Years ago, I decided to stop relaxing my hair, decided to cut it all off and wear a short afro. This was huge. It was long before there were lots of women around with natural hair, back when a short afro meant ‘militant’ or ‘lesbian,’ or ‘militant lesbian’ to most people, long enough ago to be considered unattractive by lots of people, not least among these being members of my family.
“You can’t cut your hair. You’ll look terrible!” I was told. “You don’t have the face for such short hair.” “You’ll look like a man.”
That last one was pretty funny to me. There is nothing about my extra-plush hourglass body that is even the least bit mannish. Anyone looking at me with any hair and seeing a man would definitely need to get their eyes checked.
But I was determined. I stopped doing anything with my hair other than pulling it into a ponytail, waiting for it to grow out so there would be enough un-permed hair to make a nice little afro.
When I was finally ready, I found a salon that did black hair and made an appointment. Everyone in the place went nuts when I said I was there to cut out my perm. “No! Look how long and thick your hair is, you can’t cut it off!” “No! No one will hire you with that hair.” “Everyone will think you’re angry all the time.” Whatever. I was determined.
Mario, the man assigned to the creation of my new do, didn’t exactly try to talk me out of my plan, but he clearly had his doubts. “You have a lot of hair,” he said. “There’s a lot more you could do with it. You’ve really thought about this?”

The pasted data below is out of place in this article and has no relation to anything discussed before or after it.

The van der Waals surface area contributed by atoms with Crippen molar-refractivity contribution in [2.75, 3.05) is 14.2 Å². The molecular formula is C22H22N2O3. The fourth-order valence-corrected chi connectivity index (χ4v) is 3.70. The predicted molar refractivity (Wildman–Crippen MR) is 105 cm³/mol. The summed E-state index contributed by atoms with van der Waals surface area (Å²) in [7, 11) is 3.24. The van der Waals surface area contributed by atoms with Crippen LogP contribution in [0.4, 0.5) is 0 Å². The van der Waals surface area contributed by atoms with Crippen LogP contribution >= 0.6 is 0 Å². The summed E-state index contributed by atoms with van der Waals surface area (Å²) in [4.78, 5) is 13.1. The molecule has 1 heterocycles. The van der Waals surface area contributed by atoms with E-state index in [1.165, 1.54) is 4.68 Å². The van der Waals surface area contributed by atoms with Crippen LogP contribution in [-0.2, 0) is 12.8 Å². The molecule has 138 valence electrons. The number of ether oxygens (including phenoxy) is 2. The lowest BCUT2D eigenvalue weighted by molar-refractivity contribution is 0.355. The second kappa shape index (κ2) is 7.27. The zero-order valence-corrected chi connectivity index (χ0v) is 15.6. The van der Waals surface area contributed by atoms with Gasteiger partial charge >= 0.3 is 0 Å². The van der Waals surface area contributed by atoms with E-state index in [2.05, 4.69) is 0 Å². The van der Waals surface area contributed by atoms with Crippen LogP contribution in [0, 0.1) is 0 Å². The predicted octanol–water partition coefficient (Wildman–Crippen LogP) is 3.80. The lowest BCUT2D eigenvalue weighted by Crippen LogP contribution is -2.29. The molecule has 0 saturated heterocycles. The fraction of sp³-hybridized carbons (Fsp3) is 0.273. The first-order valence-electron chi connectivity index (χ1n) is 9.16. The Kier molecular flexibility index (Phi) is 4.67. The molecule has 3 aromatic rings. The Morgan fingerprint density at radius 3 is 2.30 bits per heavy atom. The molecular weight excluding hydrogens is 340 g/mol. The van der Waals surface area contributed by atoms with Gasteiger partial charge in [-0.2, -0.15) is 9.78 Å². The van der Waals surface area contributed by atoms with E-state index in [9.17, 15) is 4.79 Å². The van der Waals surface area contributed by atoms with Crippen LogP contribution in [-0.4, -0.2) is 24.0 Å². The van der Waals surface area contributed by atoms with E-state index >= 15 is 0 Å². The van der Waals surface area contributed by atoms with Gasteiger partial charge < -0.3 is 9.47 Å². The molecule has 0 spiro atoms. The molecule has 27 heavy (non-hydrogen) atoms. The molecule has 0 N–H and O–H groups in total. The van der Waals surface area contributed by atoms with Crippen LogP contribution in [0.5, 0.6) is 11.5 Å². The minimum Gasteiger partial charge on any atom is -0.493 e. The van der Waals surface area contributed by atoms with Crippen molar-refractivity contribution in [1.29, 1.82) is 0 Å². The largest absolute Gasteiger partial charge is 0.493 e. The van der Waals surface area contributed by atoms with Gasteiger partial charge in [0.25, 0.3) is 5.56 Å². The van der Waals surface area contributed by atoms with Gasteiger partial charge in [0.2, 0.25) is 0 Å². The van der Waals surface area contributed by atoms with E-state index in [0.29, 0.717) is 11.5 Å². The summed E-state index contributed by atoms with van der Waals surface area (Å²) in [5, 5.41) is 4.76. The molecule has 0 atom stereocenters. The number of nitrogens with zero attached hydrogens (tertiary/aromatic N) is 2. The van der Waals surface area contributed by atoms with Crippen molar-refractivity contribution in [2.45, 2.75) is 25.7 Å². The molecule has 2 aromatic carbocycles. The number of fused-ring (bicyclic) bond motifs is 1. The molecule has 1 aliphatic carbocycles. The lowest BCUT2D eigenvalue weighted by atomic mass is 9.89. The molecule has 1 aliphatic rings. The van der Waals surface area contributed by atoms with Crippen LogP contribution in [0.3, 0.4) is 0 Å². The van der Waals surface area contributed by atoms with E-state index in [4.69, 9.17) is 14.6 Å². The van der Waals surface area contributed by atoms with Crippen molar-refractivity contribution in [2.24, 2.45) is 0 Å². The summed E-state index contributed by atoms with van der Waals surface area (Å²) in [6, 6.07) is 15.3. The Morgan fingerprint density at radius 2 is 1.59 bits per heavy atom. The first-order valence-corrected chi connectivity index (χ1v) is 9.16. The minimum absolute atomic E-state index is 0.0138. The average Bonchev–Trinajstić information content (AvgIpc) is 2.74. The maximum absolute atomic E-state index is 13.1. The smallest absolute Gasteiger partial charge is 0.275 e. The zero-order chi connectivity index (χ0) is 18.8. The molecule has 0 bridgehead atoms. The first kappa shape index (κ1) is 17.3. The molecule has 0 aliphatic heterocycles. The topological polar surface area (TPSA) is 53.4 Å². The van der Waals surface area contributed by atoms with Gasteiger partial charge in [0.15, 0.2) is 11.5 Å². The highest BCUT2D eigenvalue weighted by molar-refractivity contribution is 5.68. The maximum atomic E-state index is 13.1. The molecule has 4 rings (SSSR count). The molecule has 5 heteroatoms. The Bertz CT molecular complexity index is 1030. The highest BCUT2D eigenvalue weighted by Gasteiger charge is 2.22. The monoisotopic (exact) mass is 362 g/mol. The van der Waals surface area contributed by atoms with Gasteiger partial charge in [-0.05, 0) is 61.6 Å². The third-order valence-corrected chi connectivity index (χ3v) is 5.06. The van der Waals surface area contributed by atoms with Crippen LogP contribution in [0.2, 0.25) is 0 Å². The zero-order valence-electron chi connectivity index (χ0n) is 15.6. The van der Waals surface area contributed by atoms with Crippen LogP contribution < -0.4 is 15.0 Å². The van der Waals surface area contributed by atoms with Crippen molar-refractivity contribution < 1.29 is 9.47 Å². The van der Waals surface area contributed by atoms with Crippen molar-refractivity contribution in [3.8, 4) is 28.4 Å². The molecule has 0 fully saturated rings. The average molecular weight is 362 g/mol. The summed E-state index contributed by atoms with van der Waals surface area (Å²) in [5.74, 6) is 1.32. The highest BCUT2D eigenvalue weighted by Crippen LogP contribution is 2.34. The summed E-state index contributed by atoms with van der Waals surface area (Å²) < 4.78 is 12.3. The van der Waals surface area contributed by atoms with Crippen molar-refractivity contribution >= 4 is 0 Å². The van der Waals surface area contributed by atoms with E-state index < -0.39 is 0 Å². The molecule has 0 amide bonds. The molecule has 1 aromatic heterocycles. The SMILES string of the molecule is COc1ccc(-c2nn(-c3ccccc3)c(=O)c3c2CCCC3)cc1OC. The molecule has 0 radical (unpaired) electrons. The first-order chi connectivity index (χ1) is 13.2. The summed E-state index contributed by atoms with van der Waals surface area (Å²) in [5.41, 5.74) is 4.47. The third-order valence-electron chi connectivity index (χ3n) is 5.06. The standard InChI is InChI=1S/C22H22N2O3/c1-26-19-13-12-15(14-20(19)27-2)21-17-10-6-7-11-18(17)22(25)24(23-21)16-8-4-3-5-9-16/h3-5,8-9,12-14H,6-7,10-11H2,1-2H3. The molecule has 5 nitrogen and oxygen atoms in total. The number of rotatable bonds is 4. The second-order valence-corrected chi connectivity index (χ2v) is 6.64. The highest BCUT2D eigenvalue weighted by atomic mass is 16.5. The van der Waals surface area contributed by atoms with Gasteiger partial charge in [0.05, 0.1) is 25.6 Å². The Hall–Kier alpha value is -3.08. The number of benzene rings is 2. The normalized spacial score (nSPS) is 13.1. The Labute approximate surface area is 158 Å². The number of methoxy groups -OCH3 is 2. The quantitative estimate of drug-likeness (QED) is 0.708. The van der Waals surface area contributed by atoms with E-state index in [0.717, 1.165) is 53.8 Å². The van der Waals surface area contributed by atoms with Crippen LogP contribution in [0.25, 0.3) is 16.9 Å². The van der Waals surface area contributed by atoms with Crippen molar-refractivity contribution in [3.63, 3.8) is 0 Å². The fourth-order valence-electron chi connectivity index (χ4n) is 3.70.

I assured him I had, so he got to cutting. I didn’t watch, figured it was better to wait and see the finished product. I turned my chair away from the mirror, but I could still see all the hair floating down to the floor. That was hard.
At the end, Mario gave me some careful scrutiny before turning me around. He liked the job he’d done, but I sensed he wasn’t sure how I’d feel.
“Ready?” he asked as he started to turn the chair. “Now you’ll have to wear lots of big earrings and some nice red lipstick.”
He said this last as I looked up at the mirror … and saw some bewildered young man looking back at me. It was all I could do not to cry.
“Of course I’ll have to wear makeup and jewelry,” I said, “I look like a man!”
Both Mario and I had little breakdowns then: me, convinced I had somehow erased all my ‘girl,’ and Mario swearing up and down that he’d meant no such thing.
I paid. I went home. My room mate — my sister, Fox — took one look at me and vowed to go right out and cut off her own hair. She loved it immediately. I was still mourning the loss of my hair. That carried on for the next two days. On day three I woke up and looked in the mirror and saw that I was still me, and saw that I had shockingly, magically easy-care hair.
And look at the way it turned people’s heads on the street …
And look at what interesting conversations got started because of it.
And look how cute Fox and I looked running around town with our matching heads … (And look at the funny expressions on people’s faces when they learn that we are sisters, not lovers …)
And look how beautifully my earrings are showcased (Mario was right!) …
I was in love. There was the added bonus of the racism and self-hatred conversations I got to have from time to time, but mostly it was just flat-out love.
I miss that hair. I see ladies with close-cropped hair now and I’m unutterably jealous. I love my current hair, love the versatility, love my big-ass, Cleopatra Jones afro, but I still feel the pull of that easy, gorgeous, low-maintenance, quietly-in-your-face hair.
Cross-referencing update: I finally figured out the issues with my scanner and posted some photos of short-afro me.
is hosted by Stacey and Ruth at Two Writing Teachers.